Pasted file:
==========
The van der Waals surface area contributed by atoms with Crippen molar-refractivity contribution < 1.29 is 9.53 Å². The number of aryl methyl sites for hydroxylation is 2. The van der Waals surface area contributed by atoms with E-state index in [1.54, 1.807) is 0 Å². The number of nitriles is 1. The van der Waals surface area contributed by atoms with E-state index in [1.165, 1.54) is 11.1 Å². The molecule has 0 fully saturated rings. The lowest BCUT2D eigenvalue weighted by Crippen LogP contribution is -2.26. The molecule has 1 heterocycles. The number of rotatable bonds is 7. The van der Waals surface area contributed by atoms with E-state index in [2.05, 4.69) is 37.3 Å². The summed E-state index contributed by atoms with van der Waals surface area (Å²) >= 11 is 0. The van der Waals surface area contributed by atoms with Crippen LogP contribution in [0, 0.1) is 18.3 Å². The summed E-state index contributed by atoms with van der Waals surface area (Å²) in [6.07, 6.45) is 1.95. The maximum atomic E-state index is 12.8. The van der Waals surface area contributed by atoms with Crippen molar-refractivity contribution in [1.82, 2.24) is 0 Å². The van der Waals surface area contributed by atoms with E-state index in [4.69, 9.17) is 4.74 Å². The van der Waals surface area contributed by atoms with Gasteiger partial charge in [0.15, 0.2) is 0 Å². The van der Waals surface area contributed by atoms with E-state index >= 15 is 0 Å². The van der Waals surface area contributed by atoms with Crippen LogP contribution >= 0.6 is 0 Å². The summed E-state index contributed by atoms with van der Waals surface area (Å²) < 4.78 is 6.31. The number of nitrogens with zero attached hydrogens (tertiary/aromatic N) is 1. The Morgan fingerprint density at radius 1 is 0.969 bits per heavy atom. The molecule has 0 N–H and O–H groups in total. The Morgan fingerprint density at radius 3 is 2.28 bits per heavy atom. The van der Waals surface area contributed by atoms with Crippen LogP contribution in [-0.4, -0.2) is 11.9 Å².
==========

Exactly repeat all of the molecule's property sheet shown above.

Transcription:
The van der Waals surface area contributed by atoms with Crippen molar-refractivity contribution < 1.29 is 9.53 Å². The number of aryl methyl sites for hydroxylation is 2. The van der Waals surface area contributed by atoms with E-state index in [1.54, 1.807) is 0 Å². The number of nitriles is 1. The van der Waals surface area contributed by atoms with E-state index in [1.165, 1.54) is 11.1 Å². The molecule has 0 fully saturated rings. The lowest BCUT2D eigenvalue weighted by Crippen LogP contribution is -2.26. The molecule has 1 heterocycles. The number of rotatable bonds is 7. The van der Waals surface area contributed by atoms with E-state index in [2.05, 4.69) is 37.3 Å². The summed E-state index contributed by atoms with van der Waals surface area (Å²) >= 11 is 0. The van der Waals surface area contributed by atoms with Crippen LogP contribution in [0, 0.1) is 18.3 Å². The summed E-state index contributed by atoms with van der Waals surface area (Å²) in [6.07, 6.45) is 1.95. The maximum atomic E-state index is 12.8. The van der Waals surface area contributed by atoms with Crippen molar-refractivity contribution in [1.82, 2.24) is 0 Å². The van der Waals surface area contributed by atoms with E-state index in [4.69, 9.17) is 4.74 Å². The van der Waals surface area contributed by atoms with Gasteiger partial charge in [0.15, 0.2) is 0 Å². The van der Waals surface area contributed by atoms with E-state index >= 15 is 0 Å². The van der Waals surface area contributed by atoms with Crippen LogP contribution >= 0.6 is 0 Å². The summed E-state index contributed by atoms with van der Waals surface area (Å²) < 4.78 is 6.31. The number of nitrogens with zero attached hydrogens (tertiary/aromatic N) is 1. The Morgan fingerprint density at radius 1 is 0.969 bits per heavy atom. The molecule has 0 N–H and O–H groups in total. The Morgan fingerprint density at radius 3 is 2.28 bits per heavy atom. The van der Waals surface area contributed by atoms with Crippen LogP contribution in [-0.4, -0.2) is 11.9 Å².